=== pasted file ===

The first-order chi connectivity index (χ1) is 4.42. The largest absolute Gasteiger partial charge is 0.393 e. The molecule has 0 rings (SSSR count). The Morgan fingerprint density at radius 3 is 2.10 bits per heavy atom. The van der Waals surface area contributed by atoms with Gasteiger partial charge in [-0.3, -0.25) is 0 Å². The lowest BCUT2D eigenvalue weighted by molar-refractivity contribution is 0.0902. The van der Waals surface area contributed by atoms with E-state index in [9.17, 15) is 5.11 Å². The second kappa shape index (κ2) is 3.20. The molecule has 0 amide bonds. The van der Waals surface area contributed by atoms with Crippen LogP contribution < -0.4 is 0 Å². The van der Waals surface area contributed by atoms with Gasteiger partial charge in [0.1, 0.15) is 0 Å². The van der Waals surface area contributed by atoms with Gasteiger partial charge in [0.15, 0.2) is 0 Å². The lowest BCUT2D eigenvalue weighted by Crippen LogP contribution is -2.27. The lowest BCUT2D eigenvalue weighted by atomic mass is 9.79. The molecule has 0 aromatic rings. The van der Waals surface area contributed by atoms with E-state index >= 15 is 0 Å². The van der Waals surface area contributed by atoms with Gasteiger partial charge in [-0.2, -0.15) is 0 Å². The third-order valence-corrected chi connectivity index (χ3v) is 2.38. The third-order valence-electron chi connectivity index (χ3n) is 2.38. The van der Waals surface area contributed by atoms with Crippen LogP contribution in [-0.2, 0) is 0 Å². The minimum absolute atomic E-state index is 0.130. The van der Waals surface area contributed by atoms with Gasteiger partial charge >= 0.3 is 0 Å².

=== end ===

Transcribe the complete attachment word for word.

The first-order chi connectivity index (χ1) is 4.42. The largest absolute Gasteiger partial charge is 0.393 e. The molecule has 0 rings (SSSR count). The Morgan fingerprint density at radius 3 is 2.10 bits per heavy atom. The van der Waals surface area contributed by atoms with Gasteiger partial charge in [-0.3, -0.25) is 0 Å². The lowest BCUT2D eigenvalue weighted by molar-refractivity contribution is 0.0902. The van der Waals surface area contributed by atoms with E-state index in [9.17, 15) is 5.11 Å². The second kappa shape index (κ2) is 3.20. The molecule has 0 amide bonds. The van der Waals surface area contributed by atoms with Crippen LogP contribution < -0.4 is 0 Å². The van der Waals surface area contributed by atoms with Gasteiger partial charge in [0.1, 0.15) is 0 Å². The van der Waals surface area contributed by atoms with Gasteiger partial charge in [0.15, 0.2) is 0 Å². The lowest BCUT2D eigenvalue weighted by Crippen LogP contribution is -2.27. The lowest BCUT2D eigenvalue weighted by atomic mass is 9.79. The molecule has 0 aromatic rings. The van der Waals surface area contributed by atoms with E-state index >= 15 is 0 Å². The van der Waals surface area contributed by atoms with Gasteiger partial charge in [-0.2, -0.15) is 0 Å². The third-order valence-corrected chi connectivity index (χ3v) is 2.38. The third-order valence-electron chi connectivity index (χ3n) is 2.38. The van der Waals surface area contributed by atoms with Crippen LogP contribution in [-0.2, 0) is 0 Å². The minimum absolute atomic E-state index is 0.130. The van der Waals surface area contributed by atoms with Gasteiger partial charge >= 0.3 is 0 Å².